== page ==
September 18, 2012
Having perfected the art of grabbing a baseball with his feet, he set a goal of throwing out the first pitch at every ballpark in the country.
Video Source: Fox News
Armless Man Pitches at Fenway
One astronaut’s journey through space and life ends on a hostile exosolar planet. Grounded is a metaphorical account of the experience, inviting unique interpretation and reflection by the viewer. Themes of aging, inheritance, paternal approval, cyclic trajectories, and behaviors passed on through generations are explored against an ethereal backdrop.
Video Source: Kevin Margo | Grounded
On Friday, September 21, 2012 SpaceX’s Grasshopper vertical takeoff and landing test vehicle (VTVL) took its first test flight hop from the company’s rocket testing facility in McGregor, Texas.
The short hop of approximately 6 feet is the first major milestone for Grasshopper, and a critical step toward a reusable first stage for SpaceX’s proven Falcon 9 rocket. As seen in the video, Grasshopper consists of a Falcon 9… read more
Video Source: SpaceX
The Singularity Summit is the world’s leading dialog on the Singularity, bringing together scientists, technologists, skeptics, and enthusiasts alike. It was created to provide a much needed forum to discuss the risks and opportunities presented by our expanding relationship with technology.
Visit their registration page for the 2012 Summit, where you can buy tickets before prices increase on September 30. We hope to see you all there for this momentous occasion.
Video Source: Singularity Institute
Explaining the Future | Is a new, more prosperous age beyond a technological Singularity on the horizon? Or does human civilization now face an inevitable decline? This video by futurist Christopher Barnatt discusses the great debate at the heart of future studies.
About Explaining the Future and Christopher Barnatt
Hello, I am Christopher Barnatt — a futurist, author, videographer, and Associate Professor of Computing and… read more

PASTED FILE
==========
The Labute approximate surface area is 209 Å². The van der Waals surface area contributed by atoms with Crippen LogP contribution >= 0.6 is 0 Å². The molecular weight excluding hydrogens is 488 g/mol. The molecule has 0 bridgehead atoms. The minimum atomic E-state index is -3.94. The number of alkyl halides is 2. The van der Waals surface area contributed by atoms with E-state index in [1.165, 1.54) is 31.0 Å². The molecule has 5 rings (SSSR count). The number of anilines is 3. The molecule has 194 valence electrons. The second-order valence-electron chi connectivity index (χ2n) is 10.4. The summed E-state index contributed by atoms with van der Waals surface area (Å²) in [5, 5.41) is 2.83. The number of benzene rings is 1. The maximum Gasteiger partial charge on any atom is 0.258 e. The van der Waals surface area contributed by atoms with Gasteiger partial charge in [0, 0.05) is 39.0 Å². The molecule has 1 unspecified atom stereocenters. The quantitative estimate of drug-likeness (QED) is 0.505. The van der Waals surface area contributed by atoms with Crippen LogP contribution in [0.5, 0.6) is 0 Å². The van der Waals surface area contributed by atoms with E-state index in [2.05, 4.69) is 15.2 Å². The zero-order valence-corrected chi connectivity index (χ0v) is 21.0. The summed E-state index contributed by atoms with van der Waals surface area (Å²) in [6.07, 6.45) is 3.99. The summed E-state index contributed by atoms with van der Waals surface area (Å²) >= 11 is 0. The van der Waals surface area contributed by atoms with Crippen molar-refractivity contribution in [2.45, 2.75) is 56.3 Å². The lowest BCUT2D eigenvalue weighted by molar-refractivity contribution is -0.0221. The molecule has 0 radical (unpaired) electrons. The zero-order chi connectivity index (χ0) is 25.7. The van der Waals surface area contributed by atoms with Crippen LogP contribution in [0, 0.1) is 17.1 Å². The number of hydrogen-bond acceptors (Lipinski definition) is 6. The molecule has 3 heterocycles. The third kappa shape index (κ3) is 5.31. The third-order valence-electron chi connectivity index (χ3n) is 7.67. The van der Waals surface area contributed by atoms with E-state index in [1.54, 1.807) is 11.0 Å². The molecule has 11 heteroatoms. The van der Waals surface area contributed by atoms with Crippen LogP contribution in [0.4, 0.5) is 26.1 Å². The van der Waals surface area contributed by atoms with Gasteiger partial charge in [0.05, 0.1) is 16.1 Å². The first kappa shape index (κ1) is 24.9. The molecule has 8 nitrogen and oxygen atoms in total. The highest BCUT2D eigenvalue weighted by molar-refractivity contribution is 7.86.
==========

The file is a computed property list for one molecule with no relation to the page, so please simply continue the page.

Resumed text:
Video Source: Explaining the Future | Christopher Barnatt
If you place 32 metronomes on a static object and set them rocking out of phase with one another, they will remain that way indefinitely. Place them on a moveable surface, however, and something very interesting (and very mesmerizing) happens, notes io9.
The metronomes in this video fall into the latter camp. Energy from the motion of one ticking metronome can affect the motion of every metronome… read more
Video Source: IkeguchiLab
The Flying Machine Arena at the Swiss Federal Institute of Technology (ETH) offers a safe, controlled sandbox environment for testing mobile robots’ fast-paced motions, thanks to a high-precision localization system, high-performance radio links, easy-to-use software structure, and safety nets enclosing the space.
Video Source: ETH
Flying Machine Arena
What if you could have electricity anywhere there was sunlight? What if the charge on your phone could last for weeks, the poorest, most remote homes in the world could have electric home lighting, and adding a USB charge outlet was as simple as slapping a sticker onto a sunlit wall? All of these are becoming possible thanks to microsolar: small solar panels that are small and cheap enough to… read more
Video Source: Digibox/Rhine Bernardino/Alex Hornstein and Shawn Frayne
Digits, a wrist-worn gloveless sensor developed by Microsoft Research in Cambridge, U.K., enables 3-D computer interaction in any environment and is practical beyond computer gaming.
Video Source: Microsoft Research
Iuro, or Interactive Urban Robot, has 21 actuators inside its head, giving it fully controllable eyes, eyelids, eyebrows, lips, ears, and mouth. Stereo cameras above the eyes and a Kinect sensor in the chest help Iuro to interact with humans it runs into on the street, interpreting speech and gestures to enable it to find its way from place to place without using maps or GPS.
The overall… read more
Video Source: Interactive Urban Robot Project
Chiba Institute of Technology engineers have developed a robot wheelchair that can climb over steps by using its wheels as legs. All the user control direction using a joystick. The robot automatically assesses the surrounding terrain and moves appropriately, using sensors on its feet to see if there’s anything nearby and how far it is from a step.
Video Source: DigInfo TV